WIE: You were a monastic. Do you think that monasticism is also dying along with the mythic level of Christianity?

MARION: It appears to be. But maybe in a sense that’s good, because even a lot of priests and ministers were taught that it was useless to try to teach the person in the pew about mysticism or about the higher levels of the spiritual path because they just wouldn’t get it.

Most of them were too busy running their parish and all the activities that go with running a parish even to do much meditation themselves. So it was basically left to the monastic orders to do the meditation, so if you really wanted to grow on the spiritual path, the only place you could go was into the monastery.

These ideas have to reach the person in the pew. I think that’s what we’re all trying to do these days-Wilber and myself and also Father Thomas Keating, who goes around all over the place teaching centering prayer. You have to go out and reach your average educated layperson.

That’s where the action is now. You can’t just depend on the monasteries to turn out a few saints here and there. It has to be thousands and thousands of people, regular people in their everyday lives. So that’s why I say that it’s good that the monastic life is dying off because the emphasis now has to be on reaching ordinary people.

WIE: As people evolve and embrace these deeper, higher levels of development in terms of their particular path-as Christians evolve up these levels of development that we’re speaking about-do you think that people’s identity as being Christian, or of belonging to any particular religion, will fall away? Does their religious affiliation drop away once they reach those higher, more integral and mystical levels of development?

MARION: Yes, I think that’s happened to some extent. After all, the goal, even on the Christian path-and of course it’s the same with Islam, Judaism, Buddhism, and Hinduism-is union with God. And if you become united with God, you have evolved or have transcended all religions because God is not a Methodist or a Buddhist or a Lutheran. Once your identity reaches that level of transcendence, you’re not any of those things either.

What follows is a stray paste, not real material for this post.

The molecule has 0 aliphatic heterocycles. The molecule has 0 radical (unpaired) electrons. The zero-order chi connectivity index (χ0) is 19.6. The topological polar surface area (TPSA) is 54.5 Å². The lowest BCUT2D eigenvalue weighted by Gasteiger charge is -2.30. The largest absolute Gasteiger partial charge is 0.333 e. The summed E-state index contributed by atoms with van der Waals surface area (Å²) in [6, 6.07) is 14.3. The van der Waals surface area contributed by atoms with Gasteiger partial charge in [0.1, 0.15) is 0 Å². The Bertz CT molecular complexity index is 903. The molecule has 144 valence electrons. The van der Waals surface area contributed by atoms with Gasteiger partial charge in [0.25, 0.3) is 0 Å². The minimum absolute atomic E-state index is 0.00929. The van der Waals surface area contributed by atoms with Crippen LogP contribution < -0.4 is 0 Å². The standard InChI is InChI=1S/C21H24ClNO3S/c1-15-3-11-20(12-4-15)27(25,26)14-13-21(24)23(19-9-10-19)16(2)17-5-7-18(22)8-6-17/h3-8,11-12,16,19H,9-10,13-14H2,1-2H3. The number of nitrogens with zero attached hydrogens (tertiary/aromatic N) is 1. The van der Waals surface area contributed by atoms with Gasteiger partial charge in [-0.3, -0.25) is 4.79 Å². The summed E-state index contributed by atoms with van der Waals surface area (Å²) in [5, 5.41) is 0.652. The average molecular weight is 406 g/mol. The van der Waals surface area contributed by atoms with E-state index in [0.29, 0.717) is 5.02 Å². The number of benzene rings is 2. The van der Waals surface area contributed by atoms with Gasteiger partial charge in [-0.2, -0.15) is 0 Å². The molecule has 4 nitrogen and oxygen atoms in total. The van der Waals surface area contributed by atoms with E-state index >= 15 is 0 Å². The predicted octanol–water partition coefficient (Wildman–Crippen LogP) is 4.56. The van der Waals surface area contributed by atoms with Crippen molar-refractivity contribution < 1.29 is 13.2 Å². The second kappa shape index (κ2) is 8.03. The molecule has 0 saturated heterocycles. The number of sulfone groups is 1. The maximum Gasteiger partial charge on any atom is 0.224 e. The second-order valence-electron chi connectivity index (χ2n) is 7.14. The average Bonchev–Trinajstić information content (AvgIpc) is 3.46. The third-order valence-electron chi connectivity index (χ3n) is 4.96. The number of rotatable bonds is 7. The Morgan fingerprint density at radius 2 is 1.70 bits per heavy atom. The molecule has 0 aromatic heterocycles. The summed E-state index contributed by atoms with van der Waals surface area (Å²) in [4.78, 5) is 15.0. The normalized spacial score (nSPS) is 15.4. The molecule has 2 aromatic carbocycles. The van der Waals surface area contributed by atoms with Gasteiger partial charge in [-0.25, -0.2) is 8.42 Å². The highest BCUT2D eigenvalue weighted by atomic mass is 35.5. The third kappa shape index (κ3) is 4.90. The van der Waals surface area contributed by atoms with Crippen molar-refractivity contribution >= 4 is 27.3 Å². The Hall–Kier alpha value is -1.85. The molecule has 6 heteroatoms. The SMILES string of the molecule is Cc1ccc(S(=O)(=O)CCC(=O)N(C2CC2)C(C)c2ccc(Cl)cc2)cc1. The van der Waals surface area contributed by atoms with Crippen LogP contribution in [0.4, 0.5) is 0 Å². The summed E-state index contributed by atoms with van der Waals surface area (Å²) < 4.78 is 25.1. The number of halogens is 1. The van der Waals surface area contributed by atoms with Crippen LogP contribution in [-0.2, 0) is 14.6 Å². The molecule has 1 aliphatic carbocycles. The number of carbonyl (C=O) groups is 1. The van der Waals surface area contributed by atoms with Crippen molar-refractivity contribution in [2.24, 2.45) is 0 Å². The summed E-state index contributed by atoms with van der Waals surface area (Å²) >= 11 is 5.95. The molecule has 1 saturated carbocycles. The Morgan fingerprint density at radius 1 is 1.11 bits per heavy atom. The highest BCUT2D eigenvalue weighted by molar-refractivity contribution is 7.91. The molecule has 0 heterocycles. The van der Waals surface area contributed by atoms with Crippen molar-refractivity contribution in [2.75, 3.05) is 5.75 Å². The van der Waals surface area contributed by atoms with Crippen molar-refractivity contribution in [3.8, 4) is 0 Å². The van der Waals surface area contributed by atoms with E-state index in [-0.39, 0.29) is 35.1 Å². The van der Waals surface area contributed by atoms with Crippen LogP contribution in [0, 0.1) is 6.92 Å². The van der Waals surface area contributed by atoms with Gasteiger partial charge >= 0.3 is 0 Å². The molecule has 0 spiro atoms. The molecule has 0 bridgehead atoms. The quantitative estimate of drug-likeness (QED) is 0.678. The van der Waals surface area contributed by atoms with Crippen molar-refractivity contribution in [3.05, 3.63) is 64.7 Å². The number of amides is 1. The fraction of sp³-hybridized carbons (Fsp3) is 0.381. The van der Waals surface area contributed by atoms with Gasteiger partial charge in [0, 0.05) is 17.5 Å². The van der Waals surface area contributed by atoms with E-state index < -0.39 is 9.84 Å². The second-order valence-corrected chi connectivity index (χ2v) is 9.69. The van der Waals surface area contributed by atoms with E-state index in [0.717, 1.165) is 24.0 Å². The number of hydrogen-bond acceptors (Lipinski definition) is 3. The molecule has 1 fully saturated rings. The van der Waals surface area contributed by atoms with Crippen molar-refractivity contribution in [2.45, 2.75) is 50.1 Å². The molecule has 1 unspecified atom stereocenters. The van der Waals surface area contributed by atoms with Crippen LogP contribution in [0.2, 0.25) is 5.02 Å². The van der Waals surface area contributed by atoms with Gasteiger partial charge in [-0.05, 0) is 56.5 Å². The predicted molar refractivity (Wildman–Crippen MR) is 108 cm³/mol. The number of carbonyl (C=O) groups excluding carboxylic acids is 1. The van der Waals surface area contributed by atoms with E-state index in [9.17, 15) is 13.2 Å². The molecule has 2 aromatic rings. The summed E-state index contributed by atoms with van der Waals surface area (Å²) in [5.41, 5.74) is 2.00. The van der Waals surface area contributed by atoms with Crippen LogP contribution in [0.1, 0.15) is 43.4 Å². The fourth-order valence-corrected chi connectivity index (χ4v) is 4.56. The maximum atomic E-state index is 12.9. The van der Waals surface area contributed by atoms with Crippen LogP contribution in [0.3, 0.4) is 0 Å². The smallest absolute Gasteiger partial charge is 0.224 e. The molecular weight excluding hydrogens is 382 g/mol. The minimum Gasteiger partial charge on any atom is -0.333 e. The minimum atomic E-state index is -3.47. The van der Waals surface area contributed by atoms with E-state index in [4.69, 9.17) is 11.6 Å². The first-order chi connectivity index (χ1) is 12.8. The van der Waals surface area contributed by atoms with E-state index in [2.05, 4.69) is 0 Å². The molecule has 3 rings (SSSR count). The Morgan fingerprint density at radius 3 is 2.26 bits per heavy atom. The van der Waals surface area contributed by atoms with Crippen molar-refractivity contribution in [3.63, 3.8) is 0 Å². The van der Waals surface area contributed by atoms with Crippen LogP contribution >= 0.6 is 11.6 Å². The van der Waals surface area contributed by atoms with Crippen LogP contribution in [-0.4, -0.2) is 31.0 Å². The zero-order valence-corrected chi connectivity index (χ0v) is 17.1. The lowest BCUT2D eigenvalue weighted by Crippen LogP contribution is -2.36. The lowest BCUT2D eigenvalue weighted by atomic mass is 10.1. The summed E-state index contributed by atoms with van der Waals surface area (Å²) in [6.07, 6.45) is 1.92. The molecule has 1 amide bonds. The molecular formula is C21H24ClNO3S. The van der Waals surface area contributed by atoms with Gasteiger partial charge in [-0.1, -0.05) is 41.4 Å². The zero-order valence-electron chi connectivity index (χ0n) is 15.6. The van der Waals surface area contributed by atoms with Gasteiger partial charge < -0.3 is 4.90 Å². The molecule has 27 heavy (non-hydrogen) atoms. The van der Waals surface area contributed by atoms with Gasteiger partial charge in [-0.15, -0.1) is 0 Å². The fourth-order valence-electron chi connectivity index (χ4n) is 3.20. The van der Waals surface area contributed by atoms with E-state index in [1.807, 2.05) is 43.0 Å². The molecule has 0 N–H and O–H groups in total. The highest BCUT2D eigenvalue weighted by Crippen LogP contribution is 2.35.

You still may go to church and be in the Christian tradition, so to speak, or in the Buddhist tradition or whatever tradition you’re in, but basically you’ve transcended it. Didn’t Gandhi say “I belong to all religions”?

You can see it happening already. I know a church here in Washington that I go to quite a bit that calls itself interfaith, and they really mean interfaith. It has Baptists, it has Catholics, it has Jews, it has Hindus, it has Muslims, and it has Buddhists. And almost every week, the services are chosen from a different tradition.

WIE: So if Jim Marion develops to higher and higher stages of spiritual development and takes the next nanotechnology life-extension pill, will he still identify himself as being a Christian in seventy-five years?

MARION: I’ll put it this way. My tradition is Christianity-I’ve come out of the Christian tradition-but I have great respect for all the traditions, and I think they all end up at the same place anyway, so it’s not that important that I label myself Christian.

A New Kind of Enlightenment

WIE: The last thing I wanted to ask you about is what Ken Wilber calls states and stages. He makes a distinction between states of consciousness and stages of evolutionary development. In his recent work, Wilber talks about two different evolutionary paths. One is the path through states of consciousness, the mystical states we often associate with high spiritual attainment. The other kind of development is the path through stages of consciousness, which are often associated with more psychological levels of development.